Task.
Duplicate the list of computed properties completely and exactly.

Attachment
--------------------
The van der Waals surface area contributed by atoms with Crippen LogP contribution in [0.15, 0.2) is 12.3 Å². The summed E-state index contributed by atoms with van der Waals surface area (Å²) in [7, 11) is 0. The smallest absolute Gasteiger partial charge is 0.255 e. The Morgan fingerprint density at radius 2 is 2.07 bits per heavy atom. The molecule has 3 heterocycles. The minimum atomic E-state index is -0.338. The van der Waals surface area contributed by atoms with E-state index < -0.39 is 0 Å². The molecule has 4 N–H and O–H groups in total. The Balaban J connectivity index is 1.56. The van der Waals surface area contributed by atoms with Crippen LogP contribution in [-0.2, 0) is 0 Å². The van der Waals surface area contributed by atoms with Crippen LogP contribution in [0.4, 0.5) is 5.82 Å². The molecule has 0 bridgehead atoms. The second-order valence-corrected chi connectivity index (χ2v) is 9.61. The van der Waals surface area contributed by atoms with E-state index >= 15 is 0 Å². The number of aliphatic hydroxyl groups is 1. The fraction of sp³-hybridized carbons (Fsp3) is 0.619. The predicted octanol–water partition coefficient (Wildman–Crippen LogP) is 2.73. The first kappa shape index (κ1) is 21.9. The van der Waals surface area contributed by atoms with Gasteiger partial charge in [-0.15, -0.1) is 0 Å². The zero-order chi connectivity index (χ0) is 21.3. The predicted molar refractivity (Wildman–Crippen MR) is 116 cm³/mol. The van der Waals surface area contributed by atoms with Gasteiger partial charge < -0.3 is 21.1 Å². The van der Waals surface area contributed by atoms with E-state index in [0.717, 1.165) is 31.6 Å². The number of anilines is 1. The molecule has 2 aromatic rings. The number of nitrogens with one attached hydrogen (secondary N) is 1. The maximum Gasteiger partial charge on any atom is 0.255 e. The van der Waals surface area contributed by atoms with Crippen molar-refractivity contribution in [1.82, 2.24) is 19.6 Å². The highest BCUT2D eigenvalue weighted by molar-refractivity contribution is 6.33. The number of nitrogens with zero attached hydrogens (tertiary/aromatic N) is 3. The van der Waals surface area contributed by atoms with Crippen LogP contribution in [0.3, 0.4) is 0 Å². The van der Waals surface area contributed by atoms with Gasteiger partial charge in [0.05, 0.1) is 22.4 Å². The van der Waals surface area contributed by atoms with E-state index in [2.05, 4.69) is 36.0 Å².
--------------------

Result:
The van der Waals surface area contributed by atoms with Crippen LogP contribution in [0.15, 0.2) is 12.3 Å². The summed E-state index contributed by atoms with van der Waals surface area (Å²) in [7, 11) is 0. The smallest absolute Gasteiger partial charge is 0.255 e. The Morgan fingerprint density at radius 2 is 2.07 bits per heavy atom. The molecule has 3 heterocycles. The minimum atomic E-state index is -0.338. The van der Waals surface area contributed by atoms with E-state index < -0.39 is 0 Å². The molecule has 4 N–H and O–H groups in total. The Balaban J connectivity index is 1.56. The van der Waals surface area contributed by atoms with Crippen LogP contribution in [-0.2, 0) is 0 Å². The van der Waals surface area contributed by atoms with Crippen LogP contribution in [0.4, 0.5) is 5.82 Å². The molecule has 0 bridgehead atoms. The second-order valence-corrected chi connectivity index (χ2v) is 9.61. The van der Waals surface area contributed by atoms with E-state index >= 15 is 0 Å². The number of aliphatic hydroxyl groups is 1. The fraction of sp³-hybridized carbons (Fsp3) is 0.619. The predicted octanol–water partition coefficient (Wildman–Crippen LogP) is 2.73. The first kappa shape index (κ1) is 21.9. The van der Waals surface area contributed by atoms with Gasteiger partial charge in [-0.15, -0.1) is 0 Å². The zero-order chi connectivity index (χ0) is 21.3. The predicted molar refractivity (Wildman–Crippen MR) is 116 cm³/mol. The van der Waals surface area contributed by atoms with Gasteiger partial charge < -0.3 is 21.1 Å². The van der Waals surface area contributed by atoms with E-state index in [0.717, 1.165) is 31.6 Å². The number of anilines is 1. The molecule has 2 aromatic rings. The number of nitrogens with one attached hydrogen (secondary N) is 1. The maximum Gasteiger partial charge on any atom is 0.255 e. The van der Waals surface area contributed by atoms with Crippen molar-refractivity contribution in [1.82, 2.24) is 19.6 Å². The highest BCUT2D eigenvalue weighted by molar-refractivity contribution is 6.33. The number of nitrogens with zero attached hydrogens (tertiary/aromatic N) is 3. The van der Waals surface area contributed by atoms with Crippen LogP contribution in [0.3, 0.4) is 0 Å². The van der Waals surface area contributed by atoms with Gasteiger partial charge in [0.05, 0.1) is 22.4 Å². The van der Waals surface area contributed by atoms with E-state index in [2.05, 4.69) is 36.0 Å².